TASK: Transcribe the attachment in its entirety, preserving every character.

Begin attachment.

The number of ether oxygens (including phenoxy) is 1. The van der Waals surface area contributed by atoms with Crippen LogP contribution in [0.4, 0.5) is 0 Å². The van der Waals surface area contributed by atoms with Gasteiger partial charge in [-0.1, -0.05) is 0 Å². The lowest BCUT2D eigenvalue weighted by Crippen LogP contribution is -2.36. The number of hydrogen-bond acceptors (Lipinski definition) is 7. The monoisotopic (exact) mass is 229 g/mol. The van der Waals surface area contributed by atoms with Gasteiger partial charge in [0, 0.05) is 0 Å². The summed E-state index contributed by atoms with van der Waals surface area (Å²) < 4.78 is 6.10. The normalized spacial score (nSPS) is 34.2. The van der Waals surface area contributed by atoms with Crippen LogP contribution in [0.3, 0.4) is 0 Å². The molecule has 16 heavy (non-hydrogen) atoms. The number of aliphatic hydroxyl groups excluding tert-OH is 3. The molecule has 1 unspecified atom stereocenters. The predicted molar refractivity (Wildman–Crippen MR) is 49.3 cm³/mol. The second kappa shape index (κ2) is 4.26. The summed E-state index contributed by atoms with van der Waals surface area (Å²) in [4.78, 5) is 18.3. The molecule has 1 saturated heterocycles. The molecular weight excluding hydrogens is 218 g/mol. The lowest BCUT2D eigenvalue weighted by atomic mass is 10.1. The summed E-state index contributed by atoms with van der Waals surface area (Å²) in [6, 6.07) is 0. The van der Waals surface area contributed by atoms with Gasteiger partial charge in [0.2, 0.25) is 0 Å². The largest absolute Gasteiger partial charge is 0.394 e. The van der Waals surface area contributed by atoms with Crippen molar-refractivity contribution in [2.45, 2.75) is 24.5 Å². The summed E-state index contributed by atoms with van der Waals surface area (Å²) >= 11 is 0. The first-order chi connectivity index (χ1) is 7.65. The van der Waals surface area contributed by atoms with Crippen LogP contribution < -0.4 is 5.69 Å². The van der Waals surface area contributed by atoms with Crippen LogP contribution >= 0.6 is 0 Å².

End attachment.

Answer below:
The number of ether oxygens (including phenoxy) is 1. The van der Waals surface area contributed by atoms with Crippen LogP contribution in [0.4, 0.5) is 0 Å². The van der Waals surface area contributed by atoms with Gasteiger partial charge in [-0.1, -0.05) is 0 Å². The lowest BCUT2D eigenvalue weighted by Crippen LogP contribution is -2.36. The number of hydrogen-bond acceptors (Lipinski definition) is 7. The monoisotopic (exact) mass is 229 g/mol. The van der Waals surface area contributed by atoms with Gasteiger partial charge in [0, 0.05) is 0 Å². The summed E-state index contributed by atoms with van der Waals surface area (Å²) < 4.78 is 6.10. The normalized spacial score (nSPS) is 34.2. The van der Waals surface area contributed by atoms with Crippen LogP contribution in [0.3, 0.4) is 0 Å². The molecule has 16 heavy (non-hydrogen) atoms. The number of aliphatic hydroxyl groups excluding tert-OH is 3. The molecule has 1 unspecified atom stereocenters. The predicted molar refractivity (Wildman–Crippen MR) is 49.3 cm³/mol. The second kappa shape index (κ2) is 4.26. The summed E-state index contributed by atoms with van der Waals surface area (Å²) in [4.78, 5) is 18.3. The molecule has 1 saturated heterocycles. The molecular weight excluding hydrogens is 218 g/mol. The lowest BCUT2D eigenvalue weighted by atomic mass is 10.1. The summed E-state index contributed by atoms with van der Waals surface area (Å²) in [6, 6.07) is 0. The van der Waals surface area contributed by atoms with Gasteiger partial charge in [0.2, 0.25) is 0 Å². The largest absolute Gasteiger partial charge is 0.394 e. The van der Waals surface area contributed by atoms with Crippen molar-refractivity contribution in [2.45, 2.75) is 24.5 Å². The summed E-state index contributed by atoms with van der Waals surface area (Å²) >= 11 is 0. The first-order chi connectivity index (χ1) is 7.65. The van der Waals surface area contributed by atoms with Crippen LogP contribution < -0.4 is 5.69 Å². The van der Waals surface area contributed by atoms with Crippen LogP contribution >= 0.6 is 0 Å².